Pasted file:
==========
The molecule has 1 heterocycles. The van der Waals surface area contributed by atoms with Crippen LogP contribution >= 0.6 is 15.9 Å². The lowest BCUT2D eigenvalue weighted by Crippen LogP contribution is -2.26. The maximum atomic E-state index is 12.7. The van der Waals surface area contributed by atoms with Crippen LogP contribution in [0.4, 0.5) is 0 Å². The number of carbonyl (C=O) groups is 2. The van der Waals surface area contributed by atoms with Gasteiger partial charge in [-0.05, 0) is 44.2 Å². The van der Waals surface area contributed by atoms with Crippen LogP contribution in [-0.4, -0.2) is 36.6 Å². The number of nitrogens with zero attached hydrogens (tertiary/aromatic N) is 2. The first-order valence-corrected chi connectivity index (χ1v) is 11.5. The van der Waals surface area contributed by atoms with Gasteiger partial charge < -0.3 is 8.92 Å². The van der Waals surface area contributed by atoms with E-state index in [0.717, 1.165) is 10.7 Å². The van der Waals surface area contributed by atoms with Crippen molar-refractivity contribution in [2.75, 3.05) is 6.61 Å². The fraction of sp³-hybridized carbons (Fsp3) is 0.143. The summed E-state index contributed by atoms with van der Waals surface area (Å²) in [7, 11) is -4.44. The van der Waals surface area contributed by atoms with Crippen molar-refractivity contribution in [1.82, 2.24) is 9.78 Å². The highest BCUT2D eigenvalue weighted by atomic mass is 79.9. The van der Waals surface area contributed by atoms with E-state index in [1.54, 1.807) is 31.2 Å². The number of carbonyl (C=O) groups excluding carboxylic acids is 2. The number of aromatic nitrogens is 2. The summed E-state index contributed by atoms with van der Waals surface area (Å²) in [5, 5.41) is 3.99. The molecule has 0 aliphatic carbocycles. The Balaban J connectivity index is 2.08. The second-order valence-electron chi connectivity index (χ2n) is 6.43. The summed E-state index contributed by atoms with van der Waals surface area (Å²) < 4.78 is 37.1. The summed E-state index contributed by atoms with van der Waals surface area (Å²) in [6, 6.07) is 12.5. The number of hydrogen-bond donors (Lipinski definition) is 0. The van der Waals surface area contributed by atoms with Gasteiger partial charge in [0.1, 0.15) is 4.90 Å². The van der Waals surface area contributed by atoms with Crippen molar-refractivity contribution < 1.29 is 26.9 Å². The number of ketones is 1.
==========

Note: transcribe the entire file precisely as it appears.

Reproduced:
The molecule has 1 heterocycles. The van der Waals surface area contributed by atoms with Crippen LogP contribution >= 0.6 is 15.9 Å². The lowest BCUT2D eigenvalue weighted by Crippen LogP contribution is -2.26. The maximum atomic E-state index is 12.7. The van der Waals surface area contributed by atoms with Crippen LogP contribution in [0.4, 0.5) is 0 Å². The number of carbonyl (C=O) groups is 2. The van der Waals surface area contributed by atoms with Gasteiger partial charge in [-0.05, 0) is 44.2 Å². The van der Waals surface area contributed by atoms with Crippen LogP contribution in [-0.4, -0.2) is 36.6 Å². The number of nitrogens with zero attached hydrogens (tertiary/aromatic N) is 2. The first-order valence-corrected chi connectivity index (χ1v) is 11.5. The van der Waals surface area contributed by atoms with Gasteiger partial charge < -0.3 is 8.92 Å². The van der Waals surface area contributed by atoms with E-state index in [0.717, 1.165) is 10.7 Å². The van der Waals surface area contributed by atoms with Crippen molar-refractivity contribution in [2.75, 3.05) is 6.61 Å². The fraction of sp³-hybridized carbons (Fsp3) is 0.143. The summed E-state index contributed by atoms with van der Waals surface area (Å²) in [7, 11) is -4.44. The van der Waals surface area contributed by atoms with Crippen molar-refractivity contribution in [1.82, 2.24) is 9.78 Å². The highest BCUT2D eigenvalue weighted by atomic mass is 79.9. The van der Waals surface area contributed by atoms with E-state index in [1.54, 1.807) is 31.2 Å². The number of carbonyl (C=O) groups excluding carboxylic acids is 2. The number of aromatic nitrogens is 2. The summed E-state index contributed by atoms with van der Waals surface area (Å²) in [5, 5.41) is 3.99. The molecule has 0 aliphatic carbocycles. The Balaban J connectivity index is 2.08. The second-order valence-electron chi connectivity index (χ2n) is 6.43. The summed E-state index contributed by atoms with van der Waals surface area (Å²) < 4.78 is 37.1. The summed E-state index contributed by atoms with van der Waals surface area (Å²) in [6, 6.07) is 12.5. The number of hydrogen-bond donors (Lipinski definition) is 0. The van der Waals surface area contributed by atoms with Gasteiger partial charge in [0.1, 0.15) is 4.90 Å². The van der Waals surface area contributed by atoms with Crippen molar-refractivity contribution < 1.29 is 26.9 Å². The number of ketones is 1.